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A Pollster Would Have Spiked the Gettysburg Address



The opinion poll seems now to be at the center of contemporary American political life. So endemic is polling that it feels as if what a politician does is less important than whether the public approves or disapproves. Polls are a great mainstay of television news, filling in five or so minutes on an otherwise dull day. They are especially valuable to the standard politician, whose primary question is how to get re-elected. Approval or disapproval of his actions in polls may provide crucial clues.

Polls have been around for more than a century, though they only gained authority in the 1940s with the scientific pretensions of the polling procedures of

George Gallup

and the Roper Center for Public Opinion Research at Cornell University. For years the accuracy of polling was challenged. Doubtless the greatest failure of the pollsters came with their confident assurance that

Thomas Dewey

and not

Harry Truman

would be elected president in 1948. Today critics continue to question some of the methods of the pollsters: their choice of population samples, their neutrality, sometimes the inanity of their questions.

Since at least the 1970s, the two major political parties have hired their own pollsters. Given that the authority of the political poll is supposed to lie in its objectivity, party pollsters might seem a contradiction. But these pollsters are, in effect, doing market research for their respective parties, attempting to discover what the voters want so that the politicians may cater to these desires. Polls can have their own politics, and media polls are often accused of being tendentious.

What, one wonders, would

Plutarch

have made of political polling, in which people tell politicians what they like and don’t like about their conduct? Although an unremitting foe of tyranny, Plutarch had his doubts about democracy. Of the Athenians ostracizing their leader Cimon, he wrote that “high and noble minds seldom please the vulgar”; and in his portrait of Solon he has a Stoic philosopher named Anacharsis, on visiting the Athenian assembly, express “his wonder that in Greece wise men spoke and fools decided.” In some ways polling is the ultimate expression of democracy in politics—and of the worst of the democracy that Plutarch most distrusted.

Difficult to imagine is

Winston Churchill,

Charles de Gaulle

or

Franklin D. Roosevelt

being concerned about public opinion in anything like the same way the contemporary politician is. I have been reading

David Herbert Donald’s

excellent 1995 biography of

Abraham Lincoln.

The matter of opinions about Lincoln come up with great frequency. These are rarely pleasing, at least to Lincoln. On the matters of the abolition of slavery, the military conduct of the civil war, the use of blacks as soldiers on the Union side, and reconstruction, many on the Union side—including Know Nothings, Copperheads, Radical Republicans, strong Abolitionists, German-Americans, and others—managed at one time or another to find Lincoln deeply objectionable. Had polling been as common then as it is today, it is doubtful that Lincoln would ever have achieved a 40% approval rating during his presidency.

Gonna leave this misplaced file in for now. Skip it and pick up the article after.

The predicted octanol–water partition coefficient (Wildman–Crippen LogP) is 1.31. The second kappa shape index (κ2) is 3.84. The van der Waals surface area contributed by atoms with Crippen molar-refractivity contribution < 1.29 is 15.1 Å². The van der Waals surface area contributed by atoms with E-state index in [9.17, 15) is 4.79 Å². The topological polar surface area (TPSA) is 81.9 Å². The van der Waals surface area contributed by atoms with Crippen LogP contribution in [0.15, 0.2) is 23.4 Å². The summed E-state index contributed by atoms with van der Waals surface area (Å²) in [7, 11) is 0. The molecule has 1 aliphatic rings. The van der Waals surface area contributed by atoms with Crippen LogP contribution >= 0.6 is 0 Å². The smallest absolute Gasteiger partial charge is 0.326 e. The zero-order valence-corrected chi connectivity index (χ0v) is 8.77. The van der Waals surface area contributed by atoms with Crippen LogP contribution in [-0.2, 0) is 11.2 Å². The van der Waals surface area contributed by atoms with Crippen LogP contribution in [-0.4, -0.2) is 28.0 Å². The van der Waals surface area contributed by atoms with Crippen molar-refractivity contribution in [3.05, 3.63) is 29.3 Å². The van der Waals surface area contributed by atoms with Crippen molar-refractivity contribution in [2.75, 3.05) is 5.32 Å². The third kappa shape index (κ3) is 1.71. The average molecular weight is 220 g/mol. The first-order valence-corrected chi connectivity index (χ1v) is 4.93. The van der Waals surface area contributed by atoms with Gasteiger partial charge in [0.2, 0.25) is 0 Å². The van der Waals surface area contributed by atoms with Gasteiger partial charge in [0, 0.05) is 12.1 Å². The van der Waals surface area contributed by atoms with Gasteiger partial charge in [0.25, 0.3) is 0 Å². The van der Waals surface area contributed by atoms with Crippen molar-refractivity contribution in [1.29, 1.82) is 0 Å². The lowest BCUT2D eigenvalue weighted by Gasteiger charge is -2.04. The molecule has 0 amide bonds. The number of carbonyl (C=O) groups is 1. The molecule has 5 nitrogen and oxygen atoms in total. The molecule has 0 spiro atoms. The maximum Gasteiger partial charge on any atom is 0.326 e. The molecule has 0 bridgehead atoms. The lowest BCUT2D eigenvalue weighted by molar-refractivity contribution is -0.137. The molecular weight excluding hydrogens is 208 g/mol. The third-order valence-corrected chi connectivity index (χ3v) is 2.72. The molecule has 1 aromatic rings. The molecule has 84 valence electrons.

Lincoln, it turns out, was his own pollster. Early in his presidency he set aside morning office hours to receive visitors, many seeking favors or attempting to exert influence, or merely wishing to shake the hand of the nation’s leader. Donald writes of these sessions that “though his secretaries fretted that he was wasting time in these interviews, Lincoln felt he gained much from what he called his ‘public-opinion baths.’ These visits—random, sporadic, and inconsequential as they often proved to be—offered the president the opportunity, in these days before scientific public opinion polling, to get some idea of how ordinary people felt about him and his administration.”

Lincoln was ahead of his time in attempting not only to gauge public opinion but to shape it. He did this by sending out letters responding to his critics and by occasional but always carefully aimed speeches. His Gettysburg Address, surely the most impressive 272-word political speech ever delivered, was thought by many of those who heard it disappointing or too brief. (So much for the wisdom of the public.) Yet Lincoln, aware as he was of public sentiment, never allowed it ultimately to alter his policies or principles, which is one of the reasons he was a great man.

The public as often as not gets things wrong, but its opinions, given the attention they receive in the media, are nonetheless made to seem of the highest importance. And maybe they are. How else, after all, would politicians know how to act without them?

Mr. Epstein is author, most recently, of “Gallimaufry: A Collection of Essays, Reviews, Bits.”

Paul Gigot interviews Democratic pollster Mark Penn

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